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Altitude is set to have an impact in the Denver Test but not in the way some had feared, with England playmaker Gareth Widdop suggesting it may be possible to kick a 60-metre penalty goal at Mile High Stadium on Saturday (Sunday, 6am AEST).

England and New Zealand had their first training sessions since arriving in the United States on Tuesday, and Widdop and Kiwis winger Jamayne Isaako noted that they could kick the ball further than usual because of the altitude.

The Denver Broncos, who are supporting and hosting the historic Test, boast the best home record in the NFL since 1975 and use the stadium's 1609m elevation to gain a psychological advantage over opponents.

The last thing visiting teams see as they leave the away dressing room, which will be used by England, is a giant sign painted on a wall opposite the locker room door, welcoming them to Denver, the "MILE HIGH CITY, ELEVATION 5280' ABOVE SEA LEVEL".

Before they take the field, they pass another sign warning of "HIGH ALTITUDE HAZARDS" and "ALTITUDE SICKNESS" – "regardless of fitness".

The England and New Zealand team medical staffs are confident this won't be an issue for their players as they have five days to acclimatise and none reported feeling any ill effects after their first training session.

However, Widdop said he expected the altitude to have an impact on goal kicking and kicking in general play if the kickers don't adapt.

"I had a few little kicks during the session and the ball travels a fair bit further so it will be interesting," Widdop said. "We will have to see how the game pans out but I have no doubt you could edge a goal over from 50m or 60m out with the altitude."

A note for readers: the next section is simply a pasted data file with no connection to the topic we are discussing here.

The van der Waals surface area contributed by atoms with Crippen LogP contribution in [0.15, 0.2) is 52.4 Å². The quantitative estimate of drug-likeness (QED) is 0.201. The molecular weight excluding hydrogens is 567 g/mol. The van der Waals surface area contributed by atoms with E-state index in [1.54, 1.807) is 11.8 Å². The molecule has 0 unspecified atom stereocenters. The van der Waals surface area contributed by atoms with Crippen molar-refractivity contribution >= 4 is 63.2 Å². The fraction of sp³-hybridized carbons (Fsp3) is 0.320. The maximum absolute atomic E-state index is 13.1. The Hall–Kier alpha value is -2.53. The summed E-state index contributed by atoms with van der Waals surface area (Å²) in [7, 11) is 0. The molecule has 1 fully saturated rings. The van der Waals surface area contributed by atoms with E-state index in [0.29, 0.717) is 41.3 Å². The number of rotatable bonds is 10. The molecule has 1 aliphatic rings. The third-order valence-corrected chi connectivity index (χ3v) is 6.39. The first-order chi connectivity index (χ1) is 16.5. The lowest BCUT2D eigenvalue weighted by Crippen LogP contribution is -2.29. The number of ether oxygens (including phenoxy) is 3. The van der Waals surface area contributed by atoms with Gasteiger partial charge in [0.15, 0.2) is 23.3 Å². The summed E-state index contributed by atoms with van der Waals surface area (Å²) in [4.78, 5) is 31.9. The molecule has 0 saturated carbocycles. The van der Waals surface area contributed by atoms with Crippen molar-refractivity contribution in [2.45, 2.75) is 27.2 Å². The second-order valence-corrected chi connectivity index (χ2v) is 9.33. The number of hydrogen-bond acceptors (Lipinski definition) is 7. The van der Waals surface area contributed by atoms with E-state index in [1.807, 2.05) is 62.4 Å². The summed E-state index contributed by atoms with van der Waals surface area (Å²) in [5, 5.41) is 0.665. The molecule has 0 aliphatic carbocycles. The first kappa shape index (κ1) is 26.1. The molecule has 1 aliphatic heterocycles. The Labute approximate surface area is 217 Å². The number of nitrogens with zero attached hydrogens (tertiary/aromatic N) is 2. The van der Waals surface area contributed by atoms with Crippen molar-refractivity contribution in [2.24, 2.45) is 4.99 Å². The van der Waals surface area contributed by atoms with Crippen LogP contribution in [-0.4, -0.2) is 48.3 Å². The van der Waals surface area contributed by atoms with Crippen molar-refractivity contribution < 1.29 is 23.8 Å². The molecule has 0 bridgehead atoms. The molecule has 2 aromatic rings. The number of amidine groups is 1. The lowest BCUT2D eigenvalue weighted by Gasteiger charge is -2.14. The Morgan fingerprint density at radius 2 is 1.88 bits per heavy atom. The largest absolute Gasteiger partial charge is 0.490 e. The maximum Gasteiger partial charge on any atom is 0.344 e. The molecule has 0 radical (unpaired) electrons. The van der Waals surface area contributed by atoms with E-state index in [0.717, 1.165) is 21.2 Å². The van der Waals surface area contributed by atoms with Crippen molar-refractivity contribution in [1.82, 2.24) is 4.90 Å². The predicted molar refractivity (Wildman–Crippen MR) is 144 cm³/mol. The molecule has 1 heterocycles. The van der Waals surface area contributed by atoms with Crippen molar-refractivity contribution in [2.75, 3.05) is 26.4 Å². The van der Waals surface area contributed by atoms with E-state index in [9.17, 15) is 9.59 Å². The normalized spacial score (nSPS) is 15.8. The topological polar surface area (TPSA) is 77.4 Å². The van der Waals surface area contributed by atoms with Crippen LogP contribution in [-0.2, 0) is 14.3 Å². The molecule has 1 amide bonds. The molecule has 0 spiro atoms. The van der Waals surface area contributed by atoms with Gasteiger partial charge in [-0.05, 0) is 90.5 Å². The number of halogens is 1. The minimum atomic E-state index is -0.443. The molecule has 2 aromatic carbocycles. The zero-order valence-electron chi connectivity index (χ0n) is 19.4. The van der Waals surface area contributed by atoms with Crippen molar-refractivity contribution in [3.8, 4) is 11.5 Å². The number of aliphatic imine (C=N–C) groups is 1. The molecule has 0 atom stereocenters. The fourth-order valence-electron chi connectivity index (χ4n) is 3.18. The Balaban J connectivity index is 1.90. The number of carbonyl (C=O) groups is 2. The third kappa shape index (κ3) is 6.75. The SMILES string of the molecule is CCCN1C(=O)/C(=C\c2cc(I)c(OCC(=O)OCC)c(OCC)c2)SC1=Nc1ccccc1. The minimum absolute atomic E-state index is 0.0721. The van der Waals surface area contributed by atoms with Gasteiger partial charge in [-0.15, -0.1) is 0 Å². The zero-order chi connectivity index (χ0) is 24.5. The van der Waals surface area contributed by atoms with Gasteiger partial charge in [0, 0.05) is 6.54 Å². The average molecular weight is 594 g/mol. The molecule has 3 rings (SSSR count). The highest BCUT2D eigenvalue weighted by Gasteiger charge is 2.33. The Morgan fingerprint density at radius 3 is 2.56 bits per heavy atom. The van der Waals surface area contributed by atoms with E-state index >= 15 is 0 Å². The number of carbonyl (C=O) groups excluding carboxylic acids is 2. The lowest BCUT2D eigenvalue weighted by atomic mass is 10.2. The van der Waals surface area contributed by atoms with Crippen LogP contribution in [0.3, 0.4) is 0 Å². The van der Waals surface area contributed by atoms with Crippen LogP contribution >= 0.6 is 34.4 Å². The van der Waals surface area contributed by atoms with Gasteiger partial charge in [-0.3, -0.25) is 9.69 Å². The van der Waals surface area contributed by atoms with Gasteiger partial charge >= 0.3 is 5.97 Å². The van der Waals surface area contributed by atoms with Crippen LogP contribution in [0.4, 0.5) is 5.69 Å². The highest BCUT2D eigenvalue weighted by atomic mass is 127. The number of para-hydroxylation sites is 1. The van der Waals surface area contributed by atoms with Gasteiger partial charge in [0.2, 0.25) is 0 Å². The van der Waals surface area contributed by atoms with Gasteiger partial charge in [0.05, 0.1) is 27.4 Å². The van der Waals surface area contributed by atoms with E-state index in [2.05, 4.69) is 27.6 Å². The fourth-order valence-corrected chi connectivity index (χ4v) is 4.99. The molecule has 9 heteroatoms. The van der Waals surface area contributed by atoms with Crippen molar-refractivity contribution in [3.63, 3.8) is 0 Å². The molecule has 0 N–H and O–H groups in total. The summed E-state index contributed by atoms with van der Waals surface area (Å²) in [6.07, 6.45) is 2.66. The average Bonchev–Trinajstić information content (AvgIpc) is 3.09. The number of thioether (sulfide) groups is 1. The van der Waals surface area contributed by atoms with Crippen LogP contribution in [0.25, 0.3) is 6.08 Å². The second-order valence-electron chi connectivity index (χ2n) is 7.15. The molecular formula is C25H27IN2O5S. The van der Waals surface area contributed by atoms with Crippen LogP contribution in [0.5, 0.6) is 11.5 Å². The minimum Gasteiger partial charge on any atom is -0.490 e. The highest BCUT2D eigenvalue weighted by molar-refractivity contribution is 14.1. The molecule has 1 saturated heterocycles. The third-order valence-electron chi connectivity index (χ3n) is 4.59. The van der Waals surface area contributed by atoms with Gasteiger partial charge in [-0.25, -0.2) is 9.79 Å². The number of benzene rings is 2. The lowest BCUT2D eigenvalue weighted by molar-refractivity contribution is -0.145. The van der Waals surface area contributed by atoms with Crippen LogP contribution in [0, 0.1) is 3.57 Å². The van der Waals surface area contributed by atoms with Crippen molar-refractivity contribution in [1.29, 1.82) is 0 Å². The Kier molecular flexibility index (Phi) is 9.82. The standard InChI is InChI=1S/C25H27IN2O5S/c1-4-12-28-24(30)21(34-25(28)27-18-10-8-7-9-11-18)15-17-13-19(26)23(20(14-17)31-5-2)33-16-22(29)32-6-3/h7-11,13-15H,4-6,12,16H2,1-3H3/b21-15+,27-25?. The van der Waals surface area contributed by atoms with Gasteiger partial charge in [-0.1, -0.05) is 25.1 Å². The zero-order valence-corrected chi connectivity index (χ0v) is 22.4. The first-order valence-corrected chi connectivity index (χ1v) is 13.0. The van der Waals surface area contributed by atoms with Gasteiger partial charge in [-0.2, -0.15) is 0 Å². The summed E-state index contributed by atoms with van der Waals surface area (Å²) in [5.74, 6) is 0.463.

The longest field goal in NFL history - a 64-yard (58.5 metres) effort by Matt Prater - was kicked at Mile High Stadium. Three of the five longest field goals ever have been in Denver.

The longest punt in NFL history also occurred at Mile High Stadium when Steve O'Neal of the New York Jets kicked the ball 98 yards (89.6 metres) during a match in 1969.

It has been estimated that a kicked ball travels about 10 percent further in Denver than the same kick would at sea level.

"It felt like the ball floated a bit more because of the altitude," Isaako said. "I will back myself from anywhere I feel comfortable kicking the ball.

"I went out there today and had a little kick around to get a feel for what Denver and the altitude is all about and I felt pretty comfortable with my kicking."

There has never been an NRL match played at altitude but England players had a training camp in South Africa before the 2013 World Cup and were based at Potchefstroom, which is 1340m above sea level.

"I did some kicking there and it was a bit the same but we didn't play a game," Widdop said. "It is going to be interesting to see what difference it makes on Saturday."

The New Zealand team trains in Denver at the University of Colorado.
The New Zealand team trains in Denver at the University of Colorado. ©

To accommodate concerns raised by the RLPA and NRL clubs about the altitude and summer temperatures in Denver, there will be two-minute drinks breaks midway through each half of the Test.

The Kiwis narrowly avoided a hail storm before their training session at University of Denver Soccer Field.

The seven debutants in the New Zealand team and new coach Michael Maguire stripped down to their undies at the end of the session to perform a haka for the other members of the team – a tradition for newcomers to the Kiwis.

The promotion for the Test received a boost after South Sydney co-owner Russell Crowe indicated on Twitter that he would be travelling to Denver to watch Sam and Tom Burgess play for England.

The Test will be refereed by Super League match official Ben Thaler, with Englishman Chris Kendall and New Zealand’s Chris McMillan to be the touch judges.

NRL referee Jarred Maxwell will be the video referee. 

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St George Illawarra Dragons respect and honour the Traditional Custodians of the land and pay our respects to their Elders past, present and future. We acknowledge the stories, traditions and living cultures of Aboriginal and Torres Strait Islanders peoples, where our games are played, our programs are conducted and in the communities we support.

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